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What about the weather?  I like the setting of Pittsburg but when I was there last I was surprised at how run-down it looked in general.  That was in 2003 so I guess things could've changed since then?

<{POST_SNAPBACK}>

Pittsburgh has seasonal weather - just like Philly, Cleveland, Boston, NYC, Chicago, Washington DC etc. I have never really understood why Pittsburgh gets such a bad rep for weather. After being in Chicago for awhile the weather in Pittsburgh seems actually a little more mild to me by comparision. Some people say it is more overcast - maybe that is what they are talking about, I have never really noticed that though.

Run Down? You can accuse Pittsburgh of alot of things but the one thing it does have going for it is aesthetics. The skyline has been ranked the 2nd best view in America (behind only the red rocks of Sedona I believe). It has retained all the ethnic neighborhoods all with their own unique architecture. Add in the mountains, rivers and massive amounts of trees and Pittsburgh is unmatched in physicality.

Pittsburgh is an older city so maybe it looks run down compared to some of the newer cities out west and in the south. But I would take a one-of-a-kind old gothic church and a victorian city neighborhood over a strip mall and cookie-cutter ranch house development anyday.

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I lived in Houston for a total of about 7 years and consider it one of the worst places in the country.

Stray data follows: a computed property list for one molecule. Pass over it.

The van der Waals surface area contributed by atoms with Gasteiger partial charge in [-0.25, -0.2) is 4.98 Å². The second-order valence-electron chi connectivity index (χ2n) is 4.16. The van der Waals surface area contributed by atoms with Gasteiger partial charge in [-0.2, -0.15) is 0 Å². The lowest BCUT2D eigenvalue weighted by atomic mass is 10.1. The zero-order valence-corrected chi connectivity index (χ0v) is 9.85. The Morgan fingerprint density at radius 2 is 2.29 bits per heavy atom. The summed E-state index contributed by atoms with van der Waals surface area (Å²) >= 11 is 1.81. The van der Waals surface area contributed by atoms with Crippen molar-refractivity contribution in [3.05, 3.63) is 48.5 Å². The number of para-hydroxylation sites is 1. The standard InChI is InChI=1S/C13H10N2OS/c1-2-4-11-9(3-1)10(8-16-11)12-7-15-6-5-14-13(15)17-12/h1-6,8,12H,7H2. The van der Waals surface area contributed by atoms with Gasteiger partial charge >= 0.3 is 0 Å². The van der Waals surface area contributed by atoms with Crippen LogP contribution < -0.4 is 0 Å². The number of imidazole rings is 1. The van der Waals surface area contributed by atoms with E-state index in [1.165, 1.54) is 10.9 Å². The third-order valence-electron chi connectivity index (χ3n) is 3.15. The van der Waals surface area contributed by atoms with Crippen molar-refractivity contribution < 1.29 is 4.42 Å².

The only really good thing about it are the restaurants and nightlife, but that only means that you can eat and get drunk all the time (which may explain why it's the fattest city).

The beaches are awful and the water is brown and clouded because of the ship channel. There are almost no other outdoor activities except fishing or golfing, of which there is quite a bit.

There is a flood at least once a year (usually in the summer), sometimes bad (like 2001), and a cat. 5 hurricane would wipe the city off the map. It also rains constantly and, for about two months in the winter, it gets very cold and windy and there is a big, gray cloud hovering over the city.

The shopping is almost all mall-oriented, which may be because of the fact that it's also a very sprawl-oriented city, which is, in turn, definitely the reason for the major traffic problems and high pollution.

Then there's the almost complete lack of public transportation. The new light rail is useful for those living in Midtown and near the stadium, but that's it. There are park & ride buses, only service a few areas, and only run at certain times.